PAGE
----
What I have seen help are projects like the excellent Pilton Video, which is based on one of Edinburgh’s poorest estates and enables people there to learn new skills, express themselves, and start seeing themselves in a positive light. Projects developed from the ground level up, giving those who know what it’s like to be poor the opportunity to state what they need and to empower themselves, are what wider society urgently needs to support if we are ever to attain a fairer country.

    Monday, May 23, 2011 at 9:52 am | Permalink
  2. L wrote:

    Persistently high unemployment “could eventually result in discouragement and permanent withdrawal from the labour force”

    If by “eventually” you mean “within a month of leaving college.”

    I came close to having a full nervous breakdown within a month after I left college and couldn’t get a job. It’s now nine months later and I still can’t get one, I can’t claim jobseeker’s allowance because their requirements and the way they treated me made me very ill (I suffer from anxiety), I have to support my disabled mother, I feel utterly trapped and hopeless and like I’m not being allowed to live.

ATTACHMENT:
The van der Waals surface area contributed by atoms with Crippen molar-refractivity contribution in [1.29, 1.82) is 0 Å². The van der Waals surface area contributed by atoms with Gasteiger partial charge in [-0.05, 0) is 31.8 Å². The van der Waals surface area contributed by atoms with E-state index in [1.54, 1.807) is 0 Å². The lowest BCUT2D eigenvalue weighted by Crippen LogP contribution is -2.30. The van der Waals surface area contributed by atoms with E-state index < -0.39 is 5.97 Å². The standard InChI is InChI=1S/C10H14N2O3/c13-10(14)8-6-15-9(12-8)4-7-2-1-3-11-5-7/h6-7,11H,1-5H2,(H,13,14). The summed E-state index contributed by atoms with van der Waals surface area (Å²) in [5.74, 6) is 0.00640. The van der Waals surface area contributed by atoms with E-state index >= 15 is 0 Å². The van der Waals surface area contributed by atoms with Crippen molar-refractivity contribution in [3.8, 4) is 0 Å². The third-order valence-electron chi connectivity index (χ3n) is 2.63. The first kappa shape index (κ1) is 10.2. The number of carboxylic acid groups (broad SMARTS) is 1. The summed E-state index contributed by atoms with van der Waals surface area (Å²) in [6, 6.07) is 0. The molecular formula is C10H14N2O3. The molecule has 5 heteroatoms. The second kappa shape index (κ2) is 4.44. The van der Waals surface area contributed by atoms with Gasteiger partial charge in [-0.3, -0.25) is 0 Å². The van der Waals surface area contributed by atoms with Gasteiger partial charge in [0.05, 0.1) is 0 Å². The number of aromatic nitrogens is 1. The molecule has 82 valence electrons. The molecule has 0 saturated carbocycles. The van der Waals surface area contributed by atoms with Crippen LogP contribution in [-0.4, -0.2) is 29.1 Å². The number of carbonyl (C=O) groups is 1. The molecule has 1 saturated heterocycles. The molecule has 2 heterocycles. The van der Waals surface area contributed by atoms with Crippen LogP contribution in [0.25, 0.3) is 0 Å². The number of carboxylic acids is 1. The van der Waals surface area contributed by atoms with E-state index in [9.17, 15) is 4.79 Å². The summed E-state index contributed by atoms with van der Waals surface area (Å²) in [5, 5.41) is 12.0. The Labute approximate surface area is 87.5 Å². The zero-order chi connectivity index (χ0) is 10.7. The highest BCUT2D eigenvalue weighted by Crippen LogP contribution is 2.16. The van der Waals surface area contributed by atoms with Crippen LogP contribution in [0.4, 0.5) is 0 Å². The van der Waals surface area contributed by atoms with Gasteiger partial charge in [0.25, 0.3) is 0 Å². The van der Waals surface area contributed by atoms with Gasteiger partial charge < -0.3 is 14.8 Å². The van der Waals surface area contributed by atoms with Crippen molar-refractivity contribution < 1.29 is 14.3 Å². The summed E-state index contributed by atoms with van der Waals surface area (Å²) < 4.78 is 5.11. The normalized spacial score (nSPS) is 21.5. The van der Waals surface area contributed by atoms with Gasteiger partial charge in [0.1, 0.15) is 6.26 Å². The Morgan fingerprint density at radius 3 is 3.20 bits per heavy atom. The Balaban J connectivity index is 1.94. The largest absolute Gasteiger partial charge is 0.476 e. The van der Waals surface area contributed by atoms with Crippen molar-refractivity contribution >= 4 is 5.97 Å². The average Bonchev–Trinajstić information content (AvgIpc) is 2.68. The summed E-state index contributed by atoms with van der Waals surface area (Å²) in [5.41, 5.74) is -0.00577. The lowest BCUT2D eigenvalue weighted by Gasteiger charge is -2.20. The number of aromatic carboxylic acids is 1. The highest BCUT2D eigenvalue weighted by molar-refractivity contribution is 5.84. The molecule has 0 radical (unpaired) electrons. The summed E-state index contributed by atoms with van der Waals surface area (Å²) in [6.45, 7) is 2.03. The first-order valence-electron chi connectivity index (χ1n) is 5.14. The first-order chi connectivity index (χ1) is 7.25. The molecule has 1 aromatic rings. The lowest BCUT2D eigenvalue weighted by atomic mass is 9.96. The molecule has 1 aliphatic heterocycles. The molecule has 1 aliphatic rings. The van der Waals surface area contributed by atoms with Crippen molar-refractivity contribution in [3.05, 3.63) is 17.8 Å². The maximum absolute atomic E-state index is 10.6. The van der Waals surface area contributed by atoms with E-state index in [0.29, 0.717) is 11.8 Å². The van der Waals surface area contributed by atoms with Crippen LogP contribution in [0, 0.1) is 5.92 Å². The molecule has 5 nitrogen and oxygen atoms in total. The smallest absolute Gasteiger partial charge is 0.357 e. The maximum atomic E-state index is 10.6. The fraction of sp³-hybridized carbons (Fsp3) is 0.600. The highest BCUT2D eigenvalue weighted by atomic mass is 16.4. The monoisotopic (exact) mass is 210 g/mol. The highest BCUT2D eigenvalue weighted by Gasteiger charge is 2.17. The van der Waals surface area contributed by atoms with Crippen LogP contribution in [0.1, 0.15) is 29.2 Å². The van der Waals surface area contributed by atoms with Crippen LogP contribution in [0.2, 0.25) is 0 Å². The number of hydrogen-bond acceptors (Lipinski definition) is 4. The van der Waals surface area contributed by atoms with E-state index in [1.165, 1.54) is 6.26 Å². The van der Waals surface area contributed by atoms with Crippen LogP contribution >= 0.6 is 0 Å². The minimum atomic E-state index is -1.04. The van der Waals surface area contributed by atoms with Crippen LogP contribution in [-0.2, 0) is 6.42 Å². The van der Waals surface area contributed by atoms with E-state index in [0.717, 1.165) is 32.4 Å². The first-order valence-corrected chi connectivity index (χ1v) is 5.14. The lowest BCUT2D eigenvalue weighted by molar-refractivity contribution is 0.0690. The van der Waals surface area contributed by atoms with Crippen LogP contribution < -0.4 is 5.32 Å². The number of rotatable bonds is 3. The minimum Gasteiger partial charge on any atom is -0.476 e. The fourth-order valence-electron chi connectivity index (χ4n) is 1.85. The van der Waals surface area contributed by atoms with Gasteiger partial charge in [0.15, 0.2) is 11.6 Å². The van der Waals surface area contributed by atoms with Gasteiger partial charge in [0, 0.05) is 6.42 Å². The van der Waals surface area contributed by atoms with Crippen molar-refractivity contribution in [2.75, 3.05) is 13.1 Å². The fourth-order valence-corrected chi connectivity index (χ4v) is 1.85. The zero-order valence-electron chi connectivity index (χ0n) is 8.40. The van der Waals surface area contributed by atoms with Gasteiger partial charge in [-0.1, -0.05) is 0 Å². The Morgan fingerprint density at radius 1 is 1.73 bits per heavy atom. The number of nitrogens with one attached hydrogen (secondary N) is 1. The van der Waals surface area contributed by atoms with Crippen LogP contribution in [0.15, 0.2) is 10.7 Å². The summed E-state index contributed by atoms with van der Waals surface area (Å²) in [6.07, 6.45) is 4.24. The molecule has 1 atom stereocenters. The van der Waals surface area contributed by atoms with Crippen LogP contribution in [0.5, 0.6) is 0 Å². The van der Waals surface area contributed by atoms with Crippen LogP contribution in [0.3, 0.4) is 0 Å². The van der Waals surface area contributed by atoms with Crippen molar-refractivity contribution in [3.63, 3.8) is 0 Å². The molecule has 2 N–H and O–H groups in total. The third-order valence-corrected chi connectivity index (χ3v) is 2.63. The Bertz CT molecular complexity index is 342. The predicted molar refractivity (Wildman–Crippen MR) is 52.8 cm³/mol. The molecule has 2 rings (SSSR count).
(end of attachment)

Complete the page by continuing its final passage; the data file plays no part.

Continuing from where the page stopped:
I can’t cope with being trapped in this rubbish flat and having no independence and I’ve no hope of it ever changing. I think about how my best option realistically is to kill myself, but after having tried to kill myself once several years ago I don’t think I could ever muster up the courage again. And I know I don’t really want to die – I want to live! But the world won’t let me.

    Will my life ever begin?

    Monday, May 23, 2011 at 10:28 am | Permalink
  3. Caitiecat wrote:

    Excellent post – it’s good to see people writing about class issues, as is not uncommon here at TBD. I was very lucky: in 1976, my very poor family left the UK to come to Canada, and though we joined the working class here, the social and financial mobility was much higher then. Before I left high school, we lived in a nice house in the suburbs, I went to a brand-new school, had the support of a gifted education programme, and all kinds of other opportunities which I’d never have accessed, had we stayed. And my kids would have had less yet.